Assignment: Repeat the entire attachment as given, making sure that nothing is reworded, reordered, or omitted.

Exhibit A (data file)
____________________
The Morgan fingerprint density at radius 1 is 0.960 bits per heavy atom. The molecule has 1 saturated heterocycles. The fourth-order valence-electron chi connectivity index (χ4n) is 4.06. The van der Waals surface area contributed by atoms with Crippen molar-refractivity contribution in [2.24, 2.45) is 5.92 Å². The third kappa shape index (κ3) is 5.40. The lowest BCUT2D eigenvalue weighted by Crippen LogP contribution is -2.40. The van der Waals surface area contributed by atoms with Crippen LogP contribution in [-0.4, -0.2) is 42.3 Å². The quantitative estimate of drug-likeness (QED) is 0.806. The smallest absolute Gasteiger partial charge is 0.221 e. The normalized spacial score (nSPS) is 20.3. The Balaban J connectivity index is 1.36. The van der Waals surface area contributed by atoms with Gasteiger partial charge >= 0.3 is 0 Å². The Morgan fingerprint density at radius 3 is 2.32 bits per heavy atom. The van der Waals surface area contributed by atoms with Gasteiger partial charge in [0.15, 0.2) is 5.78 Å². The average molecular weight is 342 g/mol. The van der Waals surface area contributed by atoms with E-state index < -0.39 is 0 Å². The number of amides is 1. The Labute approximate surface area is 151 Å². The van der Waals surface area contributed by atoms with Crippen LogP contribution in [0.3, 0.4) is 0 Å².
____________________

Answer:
The Morgan fingerprint density at radius 1 is 0.960 bits per heavy atom. The molecule has 1 saturated heterocycles. The fourth-order valence-electron chi connectivity index (χ4n) is 4.06. The van der Waals surface area contributed by atoms with Crippen molar-refractivity contribution in [2.24, 2.45) is 5.92 Å². The third kappa shape index (κ3) is 5.40. The lowest BCUT2D eigenvalue weighted by Crippen LogP contribution is -2.40. The van der Waals surface area contributed by atoms with Crippen LogP contribution in [-0.4, -0.2) is 42.3 Å². The quantitative estimate of drug-likeness (QED) is 0.806. The smallest absolute Gasteiger partial charge is 0.221 e. The normalized spacial score (nSPS) is 20.3. The Balaban J connectivity index is 1.36. The van der Waals surface area contributed by atoms with Gasteiger partial charge >= 0.3 is 0 Å². The Morgan fingerprint density at radius 3 is 2.32 bits per heavy atom. The van der Waals surface area contributed by atoms with Gasteiger partial charge in [0.15, 0.2) is 5.78 Å². The average molecular weight is 342 g/mol. The van der Waals surface area contributed by atoms with E-state index < -0.39 is 0 Å². The number of amides is 1. The Labute approximate surface area is 151 Å². The van der Waals surface area contributed by atoms with Crippen LogP contribution in [0.3, 0.4) is 0 Å².